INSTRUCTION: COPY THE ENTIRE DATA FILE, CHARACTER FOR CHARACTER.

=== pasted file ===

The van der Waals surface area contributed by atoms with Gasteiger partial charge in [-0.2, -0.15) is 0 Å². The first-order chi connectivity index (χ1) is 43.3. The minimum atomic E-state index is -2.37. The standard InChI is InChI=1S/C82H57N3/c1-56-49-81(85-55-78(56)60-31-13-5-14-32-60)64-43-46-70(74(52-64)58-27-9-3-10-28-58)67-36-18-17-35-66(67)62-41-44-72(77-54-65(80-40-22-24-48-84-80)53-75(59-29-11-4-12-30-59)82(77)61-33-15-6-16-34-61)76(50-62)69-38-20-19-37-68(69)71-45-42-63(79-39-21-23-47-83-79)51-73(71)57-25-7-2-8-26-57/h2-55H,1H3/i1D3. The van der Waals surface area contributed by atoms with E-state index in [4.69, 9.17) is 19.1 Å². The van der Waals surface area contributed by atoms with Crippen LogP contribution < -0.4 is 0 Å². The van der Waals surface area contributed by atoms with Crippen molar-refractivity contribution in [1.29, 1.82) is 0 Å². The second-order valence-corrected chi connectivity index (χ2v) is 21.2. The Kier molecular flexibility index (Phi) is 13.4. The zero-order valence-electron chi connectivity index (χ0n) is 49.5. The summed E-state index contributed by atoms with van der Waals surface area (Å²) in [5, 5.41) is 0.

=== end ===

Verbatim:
The van der Waals surface area contributed by atoms with Gasteiger partial charge in [-0.2, -0.15) is 0 Å². The first-order chi connectivity index (χ1) is 43.3. The minimum atomic E-state index is -2.37. The standard InChI is InChI=1S/C82H57N3/c1-56-49-81(85-55-78(56)60-31-13-5-14-32-60)64-43-46-70(74(52-64)58-27-9-3-10-28-58)67-36-18-17-35-66(67)62-41-44-72(77-54-65(80-40-22-24-48-84-80)53-75(59-29-11-4-12-30-59)82(77)61-33-15-6-16-34-61)76(50-62)69-38-20-19-37-68(69)71-45-42-63(79-39-21-23-47-83-79)51-73(71)57-25-7-2-8-26-57/h2-55H,1H3/i1D3. The van der Waals surface area contributed by atoms with E-state index in [4.69, 9.17) is 19.1 Å². The van der Waals surface area contributed by atoms with Crippen LogP contribution < -0.4 is 0 Å². The van der Waals surface area contributed by atoms with Crippen molar-refractivity contribution in [1.29, 1.82) is 0 Å². The second-order valence-corrected chi connectivity index (χ2v) is 21.2. The Kier molecular flexibility index (Phi) is 13.4. The zero-order valence-electron chi connectivity index (χ0n) is 49.5. The summed E-state index contributed by atoms with van der Waals surface area (Å²) in [5, 5.41) is 0.